# Coefficients stayed the same after re-levelling MLR variables

I have an MLR model created in R, regresses the dependent variable y, against the following explanatory variables: age (numerical), hair colour and eye colour (categorical with 5 categories each), birth month (categorical with 12 levels), and gender (male/female).

In building the model, I am only concerned with the coefficient for the gender variable. The reason for including all of the other variables is so that I can see how gender impacts the dependent variable, without the influence of the other factors.

The default in R is to include the first category per variable within the intercept of the model. In my case, this corresponds to, blonde hair, green eyes, January birth month, and female.

In this output, this gave a male coefficient of -10, with respect to an intercept of 200. This is a relative difference of -5%.

However, I want to refactor the variables so that the default levels used are those that are the most prevalent within my sample (i.e., blue eyes, brown hair, December birth month).

When doing so, I am expecting my coefficients for the variables as well as the intercept to change. This was the case for all variables other than gender. The male coefficient is still -10 but the intercept is 150. This gives a relative difference of -6.66%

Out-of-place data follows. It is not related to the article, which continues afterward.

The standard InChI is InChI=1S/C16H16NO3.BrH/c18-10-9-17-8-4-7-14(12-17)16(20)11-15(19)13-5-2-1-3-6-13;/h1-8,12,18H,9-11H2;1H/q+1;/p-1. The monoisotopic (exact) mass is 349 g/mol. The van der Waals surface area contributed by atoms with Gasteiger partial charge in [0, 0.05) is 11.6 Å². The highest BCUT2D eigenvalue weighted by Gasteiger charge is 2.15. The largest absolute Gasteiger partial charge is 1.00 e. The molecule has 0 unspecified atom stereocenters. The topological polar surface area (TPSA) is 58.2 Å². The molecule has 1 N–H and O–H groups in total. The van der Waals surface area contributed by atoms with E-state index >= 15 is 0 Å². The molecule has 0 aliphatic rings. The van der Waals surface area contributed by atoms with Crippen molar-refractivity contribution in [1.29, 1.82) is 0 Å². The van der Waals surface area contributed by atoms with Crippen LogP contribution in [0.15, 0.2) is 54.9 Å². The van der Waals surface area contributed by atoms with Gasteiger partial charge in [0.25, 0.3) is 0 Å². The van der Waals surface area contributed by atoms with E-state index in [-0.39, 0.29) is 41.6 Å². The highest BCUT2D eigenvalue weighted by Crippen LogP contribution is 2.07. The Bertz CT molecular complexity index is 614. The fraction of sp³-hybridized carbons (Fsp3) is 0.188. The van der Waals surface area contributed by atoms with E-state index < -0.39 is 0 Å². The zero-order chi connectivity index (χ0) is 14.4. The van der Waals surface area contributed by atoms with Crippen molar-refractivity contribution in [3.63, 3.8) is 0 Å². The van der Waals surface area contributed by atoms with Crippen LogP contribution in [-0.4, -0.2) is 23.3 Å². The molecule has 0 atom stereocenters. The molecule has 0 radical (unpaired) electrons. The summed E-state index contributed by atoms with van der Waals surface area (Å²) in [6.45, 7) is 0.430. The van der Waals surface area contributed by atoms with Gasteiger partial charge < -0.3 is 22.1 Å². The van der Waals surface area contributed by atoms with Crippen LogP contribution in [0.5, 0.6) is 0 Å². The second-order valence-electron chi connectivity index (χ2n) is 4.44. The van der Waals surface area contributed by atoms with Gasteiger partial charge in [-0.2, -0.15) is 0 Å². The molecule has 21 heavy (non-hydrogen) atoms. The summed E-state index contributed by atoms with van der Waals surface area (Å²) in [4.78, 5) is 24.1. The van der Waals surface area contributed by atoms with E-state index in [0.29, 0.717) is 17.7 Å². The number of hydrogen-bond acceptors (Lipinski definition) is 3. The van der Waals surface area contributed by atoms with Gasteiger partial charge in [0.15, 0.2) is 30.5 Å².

As the purpose of this model is to look at the relative influence of gender without the influence of the other factors, I am now unsure if looking at the coefficient relative to the intercept is correct, and if it is, why this differs based on the levels used. I am fully expecting the gender coefficient to vary, as the raw data for y does differ when looking at brown-haired, blue eyed males, compared with blonde-haired, brown eyed, males.

The interpretation of an MLR coefficient is to the best of my knowledge:

The change in the response based on a 1-unit change in the corresponding explanatory variable keeping all other variables held constant.

So surely the impact of gender should update following an update to the 'base' variables in the intercept?

If you want an estimate of percent difference, you need to take the natural log of y, $$y^* = \ln(y)$$. Note that in order to log y, all values of y must be greater than 0.
If you log y and not x (which will be the case here since you can't log x=0), then you can interpret the effect as a percentage in the following way. Let $$\beta_{male}$$ be the estimated coefficient on male from the regression using $$\ln(y)$$ as the dependent variable. Then the percent change in y associated with being male is $$100 \times \left(\exp\{\beta_{male}\}-1 \right)$$. This estimated percentage should be the same regardless of how you identify the base category for hair, eye color etc.
When choosing which regression to use, y or $$\ln(y)$$, you should inspect the residuals and choose the model that conforms most closely to the OLS assumptions (homoskedastic, etc.)